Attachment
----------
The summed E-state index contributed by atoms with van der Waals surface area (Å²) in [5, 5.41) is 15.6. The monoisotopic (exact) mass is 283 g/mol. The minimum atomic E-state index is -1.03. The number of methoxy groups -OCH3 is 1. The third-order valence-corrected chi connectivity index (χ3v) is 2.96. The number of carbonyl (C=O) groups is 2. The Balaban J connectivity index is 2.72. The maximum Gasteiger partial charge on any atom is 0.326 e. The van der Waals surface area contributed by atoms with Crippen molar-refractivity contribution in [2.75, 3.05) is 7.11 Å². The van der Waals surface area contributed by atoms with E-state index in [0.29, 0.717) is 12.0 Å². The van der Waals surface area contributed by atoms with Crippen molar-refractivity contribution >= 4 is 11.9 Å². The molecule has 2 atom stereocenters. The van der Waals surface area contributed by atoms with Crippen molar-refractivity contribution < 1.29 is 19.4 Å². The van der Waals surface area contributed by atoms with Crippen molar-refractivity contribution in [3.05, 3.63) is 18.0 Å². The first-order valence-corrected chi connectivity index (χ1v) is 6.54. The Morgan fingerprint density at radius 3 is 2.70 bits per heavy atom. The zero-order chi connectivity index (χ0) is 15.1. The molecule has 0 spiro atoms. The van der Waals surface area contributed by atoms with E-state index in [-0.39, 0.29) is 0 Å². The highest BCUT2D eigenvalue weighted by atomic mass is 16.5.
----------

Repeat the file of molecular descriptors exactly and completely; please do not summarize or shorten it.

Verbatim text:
The summed E-state index contributed by atoms with van der Waals surface area (Å²) in [5, 5.41) is 15.6. The monoisotopic (exact) mass is 283 g/mol. The minimum atomic E-state index is -1.03. The number of methoxy groups -OCH3 is 1. The third-order valence-corrected chi connectivity index (χ3v) is 2.96. The number of carbonyl (C=O) groups is 2. The Balaban J connectivity index is 2.72. The maximum Gasteiger partial charge on any atom is 0.326 e. The van der Waals surface area contributed by atoms with Crippen molar-refractivity contribution in [2.75, 3.05) is 7.11 Å². The van der Waals surface area contributed by atoms with E-state index in [0.29, 0.717) is 12.0 Å². The van der Waals surface area contributed by atoms with Crippen molar-refractivity contribution >= 4 is 11.9 Å². The molecule has 2 atom stereocenters. The van der Waals surface area contributed by atoms with Crippen molar-refractivity contribution < 1.29 is 19.4 Å². The van der Waals surface area contributed by atoms with Crippen molar-refractivity contribution in [3.05, 3.63) is 18.0 Å². The first-order valence-corrected chi connectivity index (χ1v) is 6.54. The Morgan fingerprint density at radius 3 is 2.70 bits per heavy atom. The zero-order chi connectivity index (χ0) is 15.1. The molecule has 0 spiro atoms. The van der Waals surface area contributed by atoms with E-state index in [-0.39, 0.29) is 0 Å². The highest BCUT2D eigenvalue weighted by atomic mass is 16.5.